Before I went my mother and I were discussing how to word these questions and she told me to remember how direct the French are, where we would go round the houses. One of the questions is an enquiry about my daughter having a staggered start, but the headmistress (Madame la Directrice) interrupted me. No, the best thing was to just have her there all day – she would get used to the French quicker that way! It just made me smile – her directness.

Be Prepared Too For ‘La Bise’

What also struck me about the interview was her greeting of my daughter. In England we are now so focused on ‘child protection’ issues that there have been discussions about whether it’s ok for an adult to cuddle a child when they’re crying after being hurt. Madame Directrice greeted La Plus Grande Fille with a kiss on the cheek, and left her with one too!

My husband and I commented on how different that was to the UK and we both thought how nice it was.

La Pompier To The Rescue

We conducted the interview in French, so in case you’ll be doing the same I thought I’d share some things that came up – knowing topics in advance sometimes helps me to understand quickly what’s being said.

  • If there is an accident and an injury is sustained the pompiers are called. As a result they ask you to sign a form to give your permission for this.
  • This is only the initial application and the child isn’t accepted until they receive all the forms.
  • As this was a private Catholic school the fees were discussed.
  • Les formateurs scolaires are the items you have to buy for your child when they start school. We were given a list of things to get for her.
  • We were also offered the opportunity of a before and after school club.

The Grand Tour

Madame Directrice also gave us a tour of the school which had lovely bright classrooms, play areas, canteens and a little gymnasium. Our daughter was a lot happier when we left and when we talk of the move now it is a lot more solid in her mind.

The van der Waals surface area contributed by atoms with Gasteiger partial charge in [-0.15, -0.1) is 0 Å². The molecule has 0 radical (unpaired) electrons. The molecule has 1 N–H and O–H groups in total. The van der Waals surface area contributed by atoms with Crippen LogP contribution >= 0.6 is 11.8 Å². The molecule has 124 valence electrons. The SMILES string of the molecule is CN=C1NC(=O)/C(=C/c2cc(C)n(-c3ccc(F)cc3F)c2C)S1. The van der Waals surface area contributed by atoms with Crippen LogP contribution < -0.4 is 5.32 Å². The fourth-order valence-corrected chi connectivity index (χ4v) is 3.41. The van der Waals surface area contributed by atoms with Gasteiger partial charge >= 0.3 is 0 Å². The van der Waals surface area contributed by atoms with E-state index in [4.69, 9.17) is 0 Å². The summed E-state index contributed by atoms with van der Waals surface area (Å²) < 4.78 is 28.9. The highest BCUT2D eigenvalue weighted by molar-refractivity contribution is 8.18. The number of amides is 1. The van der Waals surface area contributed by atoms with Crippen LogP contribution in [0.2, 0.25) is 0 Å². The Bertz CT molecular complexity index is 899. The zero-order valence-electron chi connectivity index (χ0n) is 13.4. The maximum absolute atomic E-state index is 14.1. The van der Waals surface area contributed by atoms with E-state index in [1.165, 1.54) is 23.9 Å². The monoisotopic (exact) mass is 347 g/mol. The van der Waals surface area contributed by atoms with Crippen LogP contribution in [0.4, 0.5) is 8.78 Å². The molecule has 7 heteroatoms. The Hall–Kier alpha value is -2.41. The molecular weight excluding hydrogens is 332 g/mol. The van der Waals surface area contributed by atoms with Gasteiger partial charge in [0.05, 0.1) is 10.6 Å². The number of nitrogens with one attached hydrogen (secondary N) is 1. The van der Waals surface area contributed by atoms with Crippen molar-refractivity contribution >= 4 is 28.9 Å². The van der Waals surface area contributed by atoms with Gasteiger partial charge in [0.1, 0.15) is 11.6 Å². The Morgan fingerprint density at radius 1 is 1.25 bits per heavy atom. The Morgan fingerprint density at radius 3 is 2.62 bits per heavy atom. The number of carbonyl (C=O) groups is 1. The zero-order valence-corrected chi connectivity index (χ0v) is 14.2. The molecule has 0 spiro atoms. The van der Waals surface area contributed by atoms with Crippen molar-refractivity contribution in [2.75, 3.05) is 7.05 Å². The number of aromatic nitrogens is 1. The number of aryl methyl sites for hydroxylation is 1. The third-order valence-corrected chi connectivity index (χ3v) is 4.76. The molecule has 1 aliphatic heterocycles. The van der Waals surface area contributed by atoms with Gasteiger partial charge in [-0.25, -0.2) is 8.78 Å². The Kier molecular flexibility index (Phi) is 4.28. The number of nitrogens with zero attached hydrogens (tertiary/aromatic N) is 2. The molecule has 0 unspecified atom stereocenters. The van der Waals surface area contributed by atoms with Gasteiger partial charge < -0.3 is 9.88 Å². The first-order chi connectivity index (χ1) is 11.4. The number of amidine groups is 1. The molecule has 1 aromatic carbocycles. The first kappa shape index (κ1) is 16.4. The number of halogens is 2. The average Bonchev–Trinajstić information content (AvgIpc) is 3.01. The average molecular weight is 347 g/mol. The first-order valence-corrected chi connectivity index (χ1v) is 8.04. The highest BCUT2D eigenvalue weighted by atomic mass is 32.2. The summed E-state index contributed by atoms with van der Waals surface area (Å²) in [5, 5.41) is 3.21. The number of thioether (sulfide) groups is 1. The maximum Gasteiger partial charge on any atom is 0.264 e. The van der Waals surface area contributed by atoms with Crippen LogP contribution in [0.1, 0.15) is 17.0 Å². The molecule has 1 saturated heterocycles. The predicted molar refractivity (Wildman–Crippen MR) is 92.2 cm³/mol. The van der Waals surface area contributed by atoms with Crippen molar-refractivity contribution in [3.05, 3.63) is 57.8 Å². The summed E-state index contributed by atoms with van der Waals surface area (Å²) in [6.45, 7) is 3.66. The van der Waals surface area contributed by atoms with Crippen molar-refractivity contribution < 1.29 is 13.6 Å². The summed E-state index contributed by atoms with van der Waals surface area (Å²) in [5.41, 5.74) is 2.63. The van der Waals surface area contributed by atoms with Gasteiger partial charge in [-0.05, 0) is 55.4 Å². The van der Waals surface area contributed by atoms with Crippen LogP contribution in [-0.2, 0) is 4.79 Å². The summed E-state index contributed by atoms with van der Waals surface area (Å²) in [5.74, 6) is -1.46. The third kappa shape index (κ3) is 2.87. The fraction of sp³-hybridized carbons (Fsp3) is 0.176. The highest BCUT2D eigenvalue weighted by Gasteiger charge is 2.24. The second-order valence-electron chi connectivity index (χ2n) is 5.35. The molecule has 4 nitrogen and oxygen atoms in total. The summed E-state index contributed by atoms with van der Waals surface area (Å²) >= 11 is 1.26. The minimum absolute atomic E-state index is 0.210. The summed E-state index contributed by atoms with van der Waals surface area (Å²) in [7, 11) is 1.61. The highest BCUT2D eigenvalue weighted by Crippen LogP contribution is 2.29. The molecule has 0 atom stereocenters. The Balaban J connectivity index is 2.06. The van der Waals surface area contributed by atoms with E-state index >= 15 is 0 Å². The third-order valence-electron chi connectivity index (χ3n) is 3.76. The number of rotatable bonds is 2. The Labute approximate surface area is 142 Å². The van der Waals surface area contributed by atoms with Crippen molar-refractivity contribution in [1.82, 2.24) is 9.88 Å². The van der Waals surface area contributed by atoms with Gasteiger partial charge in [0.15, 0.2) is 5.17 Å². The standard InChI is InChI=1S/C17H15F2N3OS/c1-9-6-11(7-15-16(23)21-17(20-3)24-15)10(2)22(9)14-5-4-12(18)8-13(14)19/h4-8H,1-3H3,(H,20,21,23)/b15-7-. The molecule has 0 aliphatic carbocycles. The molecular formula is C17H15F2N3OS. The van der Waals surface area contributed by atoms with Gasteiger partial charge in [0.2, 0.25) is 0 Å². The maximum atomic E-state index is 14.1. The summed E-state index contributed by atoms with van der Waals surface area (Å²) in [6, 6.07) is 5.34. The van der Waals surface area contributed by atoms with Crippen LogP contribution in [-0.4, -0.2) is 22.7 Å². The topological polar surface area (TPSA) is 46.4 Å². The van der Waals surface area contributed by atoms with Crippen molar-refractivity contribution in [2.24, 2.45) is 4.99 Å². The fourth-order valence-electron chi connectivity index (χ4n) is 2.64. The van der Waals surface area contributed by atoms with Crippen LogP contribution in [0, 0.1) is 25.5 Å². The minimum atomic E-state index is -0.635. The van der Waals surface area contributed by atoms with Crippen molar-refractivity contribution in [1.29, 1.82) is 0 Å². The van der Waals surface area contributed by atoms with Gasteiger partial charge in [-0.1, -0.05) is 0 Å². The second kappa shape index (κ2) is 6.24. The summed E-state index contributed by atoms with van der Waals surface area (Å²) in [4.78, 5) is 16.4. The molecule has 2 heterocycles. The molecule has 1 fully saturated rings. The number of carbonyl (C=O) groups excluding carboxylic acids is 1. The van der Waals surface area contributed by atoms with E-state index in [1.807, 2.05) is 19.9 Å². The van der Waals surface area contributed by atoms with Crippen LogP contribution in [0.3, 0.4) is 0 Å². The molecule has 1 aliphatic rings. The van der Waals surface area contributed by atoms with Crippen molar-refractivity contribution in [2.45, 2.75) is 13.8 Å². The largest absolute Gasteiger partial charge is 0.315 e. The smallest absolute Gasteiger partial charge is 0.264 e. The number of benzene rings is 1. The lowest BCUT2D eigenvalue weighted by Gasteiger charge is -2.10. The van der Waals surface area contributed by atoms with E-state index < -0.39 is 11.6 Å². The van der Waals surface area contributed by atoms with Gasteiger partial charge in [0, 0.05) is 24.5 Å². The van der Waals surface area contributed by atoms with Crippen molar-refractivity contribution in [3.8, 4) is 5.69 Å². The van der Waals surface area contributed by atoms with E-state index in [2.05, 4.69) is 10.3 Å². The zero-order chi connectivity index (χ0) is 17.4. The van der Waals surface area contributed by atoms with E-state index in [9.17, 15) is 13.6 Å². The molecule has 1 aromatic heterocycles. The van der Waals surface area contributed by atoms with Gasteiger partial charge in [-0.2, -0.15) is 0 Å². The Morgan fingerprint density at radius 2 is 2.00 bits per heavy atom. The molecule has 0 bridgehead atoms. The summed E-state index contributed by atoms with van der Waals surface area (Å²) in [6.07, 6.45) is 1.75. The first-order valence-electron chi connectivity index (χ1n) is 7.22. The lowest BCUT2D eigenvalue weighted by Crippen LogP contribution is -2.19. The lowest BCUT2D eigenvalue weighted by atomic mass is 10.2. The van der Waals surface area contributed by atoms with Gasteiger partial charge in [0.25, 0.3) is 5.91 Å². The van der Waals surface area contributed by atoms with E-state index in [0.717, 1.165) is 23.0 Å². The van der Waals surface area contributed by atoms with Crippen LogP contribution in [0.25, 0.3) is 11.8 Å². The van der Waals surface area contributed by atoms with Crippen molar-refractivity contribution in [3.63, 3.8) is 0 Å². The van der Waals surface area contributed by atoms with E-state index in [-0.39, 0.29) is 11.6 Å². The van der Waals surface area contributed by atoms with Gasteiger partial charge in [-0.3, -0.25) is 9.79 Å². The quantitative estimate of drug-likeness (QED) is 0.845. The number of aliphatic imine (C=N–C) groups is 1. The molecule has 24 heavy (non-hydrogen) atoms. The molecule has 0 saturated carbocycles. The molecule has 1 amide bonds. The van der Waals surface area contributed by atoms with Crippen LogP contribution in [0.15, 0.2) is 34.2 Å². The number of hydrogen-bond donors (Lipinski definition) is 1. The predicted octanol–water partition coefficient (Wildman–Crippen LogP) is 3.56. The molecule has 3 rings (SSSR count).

Now onto those expressions;
Combien des élevés dans chaque classe? How many children are in a class?
C’est possible pour …….. commence d’abord tous les matinées et puis tous les jours? A présent elle/il va l’école maternelle pour………., mais nous pensons qu’il/elle sera fatigué concentrant dans une nouvelle langue. Is it possible for ……… to start in the mornings at first and then go to a full day? Presently he/she goes to preschool for ………., but we think that he/she will be tired concentrating in a new language all day.

imageNos fils/fille a commencé apprendre français chez nous; est qu’il y a quelque chose je dois faire attention à pour assister il/elle? Our son/daughter has started to learn French in our home, is there something we can particularly do to help him/her?
C’est possible pour il/elle utiliser ‘tu’ a la place de ‘vous’ quand il/elle parle avec les enseignes?
Quel titre donnez vous les enseignes de l’école? It’s possible for him/her to use ‘tu’ instead of ‘vous’ when he/she speaks with the teachers?

……… peut été timide quand il/elle est dans une situation nouvelle. Nous sommes inquiètes que quand elle a beaucoup des personnes qui parle francais autour de il/elle qu’il/elle sera nerveux. Mais il/elle est aussi très sociable et nous espérons qu’il/elle sera heureux ici bientôt. ……….. can be shy when he/she is in a new situation. We are worried that when he/she has lots of people who are speaking French around him/her that he/she will be nervous. But he/she is also very sociable et we hope that he/she will be happy here soon.

Comment voulez-vous assister les enfants qui sont inquiète quand ils commencent? How do you help help children who are anxious when they start?

Est qu’il y a quelqu’un qui peut parler anglaise un peut pour assister il/elle si necessaire? Is there someone who can speak English to help him/her if necessary?

Si nous sommes inquiets c’est possible arranger venir à l’école facilement pour discuter ça? If we have concerns is it possible to arrange to come to the school to discuss it?
Si il/elle ne fait pas progrès dans la langue très vite il/elle restera dans l’école maternelle? If he/she doesn’t make progress in French quickly will he/she stay in the pre-school?

Quel c’est necessaire que nous achetons pour les formateurs scolaire? What school things do we have to buy for schoo?
Nous savons que nous devons avoir les certificats de vaccinations – nous avons demander notre docteur pour un record. We know that we must have certificates of vaccinations – we have asked our doctor for a record.


If you’ve done all this before and would like to add any thoughts, I’d love to hear from you.

Lou Messugo